The unique geographical topography of Sado with its two mountains Oosado (big Sado) and Kosado (small Sado) bordering the Kuninaka (the middle flat plains) were naturally conducive to creating the optimal conditions for rice cultivation to flourish where the many insects and frogs feeding within were ideal prey for the Toki. However similar to the Kounotori of Hyogo Prefecture, the culmination of World War Two saw the widespread use of pesticides in modern farming, subsequently the Toki population was decimated due to the pesticide poisons affecting their food chain. The last five wild Toki were captured, with two donated from China in order to facilitate a captive breeding environment whilst work began to restore their natural habitat so that eventually wild Toki would once again roam the skies.

Local farmers began nurturing the landscape by curbing the use of pesticides, creating fishways to connect rice paddies, water sources and irrigating the rice fields during winter. The Aida family also discovered that oyster shells were effective not only in water purification, sterilisation but fertilisation too and use that in their particular farming. Rice grown in these organic matters is sold as Toki Brand Rice.

The hard work bore fruit when in 2012, a Toki chick was born in the wild for the first time in thirty-six years.

Oyster shells for farming


Oni masks

Throughout Japanese folklore, Oni are generally known as being menacing yokai (demons), evil entities with superhuman strength. However on Sado Island, Oni are revered as friendly deities that ward off evil via dance and the playing of the taiko drum. The celebration is known as Onidaiko or Ondeko in the local dialect.

Five different Onidaiko styles can be found (often with Shishimai - chinese lions joining), each characterised by variations of dance, costume, drum rhythms and props. The most popular dance-style is the group of Katagami whose Suriashi (sliding steps) movements have been influenced by Nohs presence on the island.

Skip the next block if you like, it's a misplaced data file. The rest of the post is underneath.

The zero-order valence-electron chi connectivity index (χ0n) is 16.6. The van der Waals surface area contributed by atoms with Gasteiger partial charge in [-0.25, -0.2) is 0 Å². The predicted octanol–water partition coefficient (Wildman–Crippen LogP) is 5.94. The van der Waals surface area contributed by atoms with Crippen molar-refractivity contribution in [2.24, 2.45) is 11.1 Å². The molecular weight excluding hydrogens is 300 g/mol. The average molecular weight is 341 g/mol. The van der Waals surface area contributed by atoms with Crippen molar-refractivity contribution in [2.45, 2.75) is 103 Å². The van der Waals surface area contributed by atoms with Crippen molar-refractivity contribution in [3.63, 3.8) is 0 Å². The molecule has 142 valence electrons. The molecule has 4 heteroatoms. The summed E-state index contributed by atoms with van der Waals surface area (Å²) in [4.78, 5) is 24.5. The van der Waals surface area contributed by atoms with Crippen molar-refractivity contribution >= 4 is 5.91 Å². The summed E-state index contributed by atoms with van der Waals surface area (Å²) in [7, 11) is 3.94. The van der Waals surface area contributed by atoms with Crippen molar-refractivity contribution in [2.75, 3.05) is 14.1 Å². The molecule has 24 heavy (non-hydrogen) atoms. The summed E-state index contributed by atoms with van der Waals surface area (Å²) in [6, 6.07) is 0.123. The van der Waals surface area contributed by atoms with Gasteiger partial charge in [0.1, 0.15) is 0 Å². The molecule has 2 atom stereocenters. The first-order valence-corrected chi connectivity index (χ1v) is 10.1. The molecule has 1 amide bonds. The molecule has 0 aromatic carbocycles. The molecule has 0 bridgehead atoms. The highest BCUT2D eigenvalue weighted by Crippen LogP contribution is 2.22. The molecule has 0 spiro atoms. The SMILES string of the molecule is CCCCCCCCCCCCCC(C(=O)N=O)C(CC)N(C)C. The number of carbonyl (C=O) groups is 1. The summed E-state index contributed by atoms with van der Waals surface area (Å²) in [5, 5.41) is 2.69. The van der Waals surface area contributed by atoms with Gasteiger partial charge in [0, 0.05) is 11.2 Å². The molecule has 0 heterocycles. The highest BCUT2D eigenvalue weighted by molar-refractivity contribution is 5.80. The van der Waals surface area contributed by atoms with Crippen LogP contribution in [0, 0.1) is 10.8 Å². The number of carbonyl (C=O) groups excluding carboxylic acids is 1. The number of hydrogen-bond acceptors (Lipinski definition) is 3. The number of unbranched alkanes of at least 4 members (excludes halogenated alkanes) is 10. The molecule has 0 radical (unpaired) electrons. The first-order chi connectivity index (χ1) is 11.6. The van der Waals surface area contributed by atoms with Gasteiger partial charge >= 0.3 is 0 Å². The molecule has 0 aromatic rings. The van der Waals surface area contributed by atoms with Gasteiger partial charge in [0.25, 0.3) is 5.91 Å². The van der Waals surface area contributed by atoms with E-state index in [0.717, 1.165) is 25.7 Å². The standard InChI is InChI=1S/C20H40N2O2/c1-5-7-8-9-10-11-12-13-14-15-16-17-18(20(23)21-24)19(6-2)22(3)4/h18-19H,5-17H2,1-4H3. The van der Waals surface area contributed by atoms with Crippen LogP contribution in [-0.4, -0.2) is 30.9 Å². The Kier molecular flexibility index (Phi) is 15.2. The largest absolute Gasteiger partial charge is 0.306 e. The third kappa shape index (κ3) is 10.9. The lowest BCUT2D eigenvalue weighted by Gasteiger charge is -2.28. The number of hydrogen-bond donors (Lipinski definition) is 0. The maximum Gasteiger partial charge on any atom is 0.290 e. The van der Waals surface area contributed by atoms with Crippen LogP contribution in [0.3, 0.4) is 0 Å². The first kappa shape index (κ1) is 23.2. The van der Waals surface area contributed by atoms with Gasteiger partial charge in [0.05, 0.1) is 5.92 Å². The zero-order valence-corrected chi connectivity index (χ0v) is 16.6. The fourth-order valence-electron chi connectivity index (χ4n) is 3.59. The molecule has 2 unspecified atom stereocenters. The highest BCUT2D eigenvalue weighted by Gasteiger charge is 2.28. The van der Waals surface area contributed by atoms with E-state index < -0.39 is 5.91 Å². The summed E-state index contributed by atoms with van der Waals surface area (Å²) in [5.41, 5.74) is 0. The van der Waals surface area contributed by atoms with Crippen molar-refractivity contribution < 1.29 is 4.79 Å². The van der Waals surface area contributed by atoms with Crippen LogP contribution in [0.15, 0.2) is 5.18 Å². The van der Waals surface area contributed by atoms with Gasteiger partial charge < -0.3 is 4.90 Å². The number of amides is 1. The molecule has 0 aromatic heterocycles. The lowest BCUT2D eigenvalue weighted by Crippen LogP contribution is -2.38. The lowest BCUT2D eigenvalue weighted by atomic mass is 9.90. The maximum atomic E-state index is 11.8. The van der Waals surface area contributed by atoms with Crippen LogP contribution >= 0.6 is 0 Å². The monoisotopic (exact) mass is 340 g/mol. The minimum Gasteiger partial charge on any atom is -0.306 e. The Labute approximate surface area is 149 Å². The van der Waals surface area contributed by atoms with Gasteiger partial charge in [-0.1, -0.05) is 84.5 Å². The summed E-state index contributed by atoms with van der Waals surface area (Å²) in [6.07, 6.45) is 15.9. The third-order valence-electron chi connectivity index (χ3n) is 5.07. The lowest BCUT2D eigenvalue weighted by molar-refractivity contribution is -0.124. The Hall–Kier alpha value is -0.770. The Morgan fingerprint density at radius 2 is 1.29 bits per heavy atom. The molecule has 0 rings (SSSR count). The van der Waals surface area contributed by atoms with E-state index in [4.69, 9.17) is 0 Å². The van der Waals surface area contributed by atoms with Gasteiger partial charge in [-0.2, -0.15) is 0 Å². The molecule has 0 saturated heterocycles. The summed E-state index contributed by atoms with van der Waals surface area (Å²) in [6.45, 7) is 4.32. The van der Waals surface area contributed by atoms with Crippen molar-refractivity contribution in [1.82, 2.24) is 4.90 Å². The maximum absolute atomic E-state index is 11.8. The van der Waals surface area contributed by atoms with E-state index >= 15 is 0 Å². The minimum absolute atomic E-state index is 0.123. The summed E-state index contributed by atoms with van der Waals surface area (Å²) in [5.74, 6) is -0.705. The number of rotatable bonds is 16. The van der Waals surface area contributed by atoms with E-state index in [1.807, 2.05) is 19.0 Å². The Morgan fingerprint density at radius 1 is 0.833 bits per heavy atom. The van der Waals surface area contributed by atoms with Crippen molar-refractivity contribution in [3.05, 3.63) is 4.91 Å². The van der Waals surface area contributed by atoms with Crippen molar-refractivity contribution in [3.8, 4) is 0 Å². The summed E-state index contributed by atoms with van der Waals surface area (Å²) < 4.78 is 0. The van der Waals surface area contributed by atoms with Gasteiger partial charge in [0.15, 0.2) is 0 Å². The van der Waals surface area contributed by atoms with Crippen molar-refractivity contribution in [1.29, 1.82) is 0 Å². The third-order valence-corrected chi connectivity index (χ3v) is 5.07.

The Oni masks are carved by hand from Paulownia wood (kiri in Japanese), with the long locks of the Onis hair coming from a horses mane, rice straw or even buffalo hair. Each groups masks hold different variations in design, with nowadays group members carving their own since many shokunin craftsmen are advanced in age.

The leader of the Katagami Onidaiko style is Tadaaki Aida, the current head of the Aida family (responsible for the oyster-filtration rice field system). Fun fact, his familys rice is used by Obata Shuzo for their sake brewing.





On a quiet country road, nestled amidst the rice fields lies Hananoki, a 150 year old kominka home that was painstakingly removed piece by piece from the mountains in Sado and rebuilt once more in the countryside. It is the home of Akiko Watanabe and her husband, ceramic artist Tosei Watanabe (his works are displayed throughout the premises).

Hailing from Nagoya (Akiko-san) and Gifu Prefectures (Tosei-san), they visited Sado Island and fell in love with the gorgeous rural landscape and the kominka that would become Hananoki. Subsequently after moving the property, they decided to open it to overnight guests so others may appreciate the beauty of the Japanese countryside and meet individuals from all around the world.

Five cottages are available separate to the main building which has two guest rooms. Simple minimalist Japanese decor awaits you in the cottages, think traditional tatami, fluffy futons and sliding window doors that offer breathtaking views of the neighbouring rice fields with stunning vibrant sunsets.

If you choose to stay for a night or two, definitely include your meals, because the home cooking of Akiko-san; resplendent with delicious local seafood, vegetables, local sake and Niigatas famed koshikari rice is one you will love.

Check out some of Lia's recommendations for boutique overnight stays in Kyoto here!
Follow Lia as she explores more areas of Japan intimately, over on her IG @ryokanwanderings or have a read of her blog: Ryokan Wanderings for even more stories and adventures.


Lia is an Aussie based in Tokyo, Japan with a passion for exploring the lesser known, and learning people’s life stories. She loves to seek out ryokan traditional accomodation with private onsen hot spring baths (which she shares on Ryokan Wanderings), discovering hidden sushi omakase gems or curled up in her Totoro bed with a good book. If not travelling in Japan or abroad, her days are spent in her studio, Tokyo Kaleidoscope, reconstructing vintage Japanese silk kimonos into bespoke pieces for herself and others.






Please Choose Your Language

Browse the JNTO site in one of multiple languages